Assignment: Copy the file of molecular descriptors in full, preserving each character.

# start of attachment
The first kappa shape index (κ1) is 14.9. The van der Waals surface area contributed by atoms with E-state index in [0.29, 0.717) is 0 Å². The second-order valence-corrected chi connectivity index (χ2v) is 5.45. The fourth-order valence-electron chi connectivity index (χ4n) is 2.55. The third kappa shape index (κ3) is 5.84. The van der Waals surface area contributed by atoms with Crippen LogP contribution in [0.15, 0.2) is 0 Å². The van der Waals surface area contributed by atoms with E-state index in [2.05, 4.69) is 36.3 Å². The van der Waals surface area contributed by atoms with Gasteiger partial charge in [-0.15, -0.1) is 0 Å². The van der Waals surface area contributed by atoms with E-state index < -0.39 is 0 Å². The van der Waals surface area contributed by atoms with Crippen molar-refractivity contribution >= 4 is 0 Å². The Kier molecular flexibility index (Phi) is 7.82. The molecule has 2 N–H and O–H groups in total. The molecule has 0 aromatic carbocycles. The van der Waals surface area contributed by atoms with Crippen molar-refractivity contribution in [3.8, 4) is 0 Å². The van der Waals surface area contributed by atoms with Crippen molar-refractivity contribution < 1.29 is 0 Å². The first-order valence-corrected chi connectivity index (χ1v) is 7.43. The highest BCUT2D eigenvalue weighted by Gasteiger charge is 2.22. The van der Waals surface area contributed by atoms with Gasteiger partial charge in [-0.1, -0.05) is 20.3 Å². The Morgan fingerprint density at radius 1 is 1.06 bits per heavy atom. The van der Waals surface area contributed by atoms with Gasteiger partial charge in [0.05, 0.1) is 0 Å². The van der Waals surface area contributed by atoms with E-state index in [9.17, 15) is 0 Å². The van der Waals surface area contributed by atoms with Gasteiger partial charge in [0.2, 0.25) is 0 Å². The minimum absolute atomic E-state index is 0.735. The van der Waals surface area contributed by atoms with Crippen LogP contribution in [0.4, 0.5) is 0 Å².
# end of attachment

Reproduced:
The first kappa shape index (κ1) is 14.9. The van der Waals surface area contributed by atoms with E-state index in [0.29, 0.717) is 0 Å². The second-order valence-corrected chi connectivity index (χ2v) is 5.45. The fourth-order valence-electron chi connectivity index (χ4n) is 2.55. The third kappa shape index (κ3) is 5.84. The van der Waals surface area contributed by atoms with Crippen LogP contribution in [0.15, 0.2) is 0 Å². The van der Waals surface area contributed by atoms with E-state index in [2.05, 4.69) is 36.3 Å². The van der Waals surface area contributed by atoms with Gasteiger partial charge in [-0.15, -0.1) is 0 Å². The van der Waals surface area contributed by atoms with E-state index < -0.39 is 0 Å². The van der Waals surface area contributed by atoms with Crippen molar-refractivity contribution >= 4 is 0 Å². The Kier molecular flexibility index (Phi) is 7.82. The molecule has 2 N–H and O–H groups in total. The molecule has 0 aromatic carbocycles. The van der Waals surface area contributed by atoms with Crippen molar-refractivity contribution in [3.8, 4) is 0 Å². The van der Waals surface area contributed by atoms with Crippen molar-refractivity contribution < 1.29 is 0 Å². The first-order valence-corrected chi connectivity index (χ1v) is 7.43. The highest BCUT2D eigenvalue weighted by Gasteiger charge is 2.22. The van der Waals surface area contributed by atoms with Gasteiger partial charge in [-0.1, -0.05) is 20.3 Å². The Morgan fingerprint density at radius 1 is 1.06 bits per heavy atom. The van der Waals surface area contributed by atoms with Gasteiger partial charge in [0.05, 0.1) is 0 Å². The van der Waals surface area contributed by atoms with E-state index in [9.17, 15) is 0 Å². The van der Waals surface area contributed by atoms with Gasteiger partial charge in [0.2, 0.25) is 0 Å². The minimum absolute atomic E-state index is 0.735. The van der Waals surface area contributed by atoms with Crippen LogP contribution in [0.4, 0.5) is 0 Å².